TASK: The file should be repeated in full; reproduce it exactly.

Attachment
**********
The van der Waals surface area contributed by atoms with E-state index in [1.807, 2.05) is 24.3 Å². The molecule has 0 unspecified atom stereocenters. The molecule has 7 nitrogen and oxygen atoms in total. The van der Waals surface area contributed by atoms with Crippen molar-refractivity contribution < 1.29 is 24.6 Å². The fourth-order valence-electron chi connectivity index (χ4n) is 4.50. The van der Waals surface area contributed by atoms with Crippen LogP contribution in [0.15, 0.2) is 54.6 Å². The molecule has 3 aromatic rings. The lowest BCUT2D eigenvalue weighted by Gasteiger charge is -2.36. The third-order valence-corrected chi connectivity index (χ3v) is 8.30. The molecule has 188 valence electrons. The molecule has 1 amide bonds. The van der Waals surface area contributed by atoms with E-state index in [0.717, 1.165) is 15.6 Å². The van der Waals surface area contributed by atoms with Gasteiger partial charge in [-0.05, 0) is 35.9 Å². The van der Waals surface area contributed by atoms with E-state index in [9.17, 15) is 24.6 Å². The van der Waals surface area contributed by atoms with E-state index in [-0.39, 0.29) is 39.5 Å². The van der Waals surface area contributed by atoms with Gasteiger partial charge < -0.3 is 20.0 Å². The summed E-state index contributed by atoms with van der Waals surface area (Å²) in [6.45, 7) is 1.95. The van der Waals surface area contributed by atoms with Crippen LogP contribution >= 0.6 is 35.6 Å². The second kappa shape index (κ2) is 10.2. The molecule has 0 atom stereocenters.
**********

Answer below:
The van der Waals surface area contributed by atoms with E-state index in [1.807, 2.05) is 24.3 Å². The molecule has 0 unspecified atom stereocenters. The molecule has 7 nitrogen and oxygen atoms in total. The van der Waals surface area contributed by atoms with Crippen molar-refractivity contribution < 1.29 is 24.6 Å². The fourth-order valence-electron chi connectivity index (χ4n) is 4.50. The van der Waals surface area contributed by atoms with Crippen LogP contribution in [0.15, 0.2) is 54.6 Å². The molecule has 3 aromatic rings. The lowest BCUT2D eigenvalue weighted by Gasteiger charge is -2.36. The third-order valence-corrected chi connectivity index (χ3v) is 8.30. The molecule has 188 valence electrons. The molecule has 1 amide bonds. The van der Waals surface area contributed by atoms with E-state index in [0.717, 1.165) is 15.6 Å². The van der Waals surface area contributed by atoms with Gasteiger partial charge in [-0.05, 0) is 35.9 Å². The van der Waals surface area contributed by atoms with E-state index in [9.17, 15) is 24.6 Å². The van der Waals surface area contributed by atoms with E-state index in [-0.39, 0.29) is 39.5 Å². The van der Waals surface area contributed by atoms with Gasteiger partial charge < -0.3 is 20.0 Å². The summed E-state index contributed by atoms with van der Waals surface area (Å²) in [6.45, 7) is 1.95. The van der Waals surface area contributed by atoms with Crippen LogP contribution >= 0.6 is 35.6 Å². The second kappa shape index (κ2) is 10.2. The molecule has 0 atom stereocenters.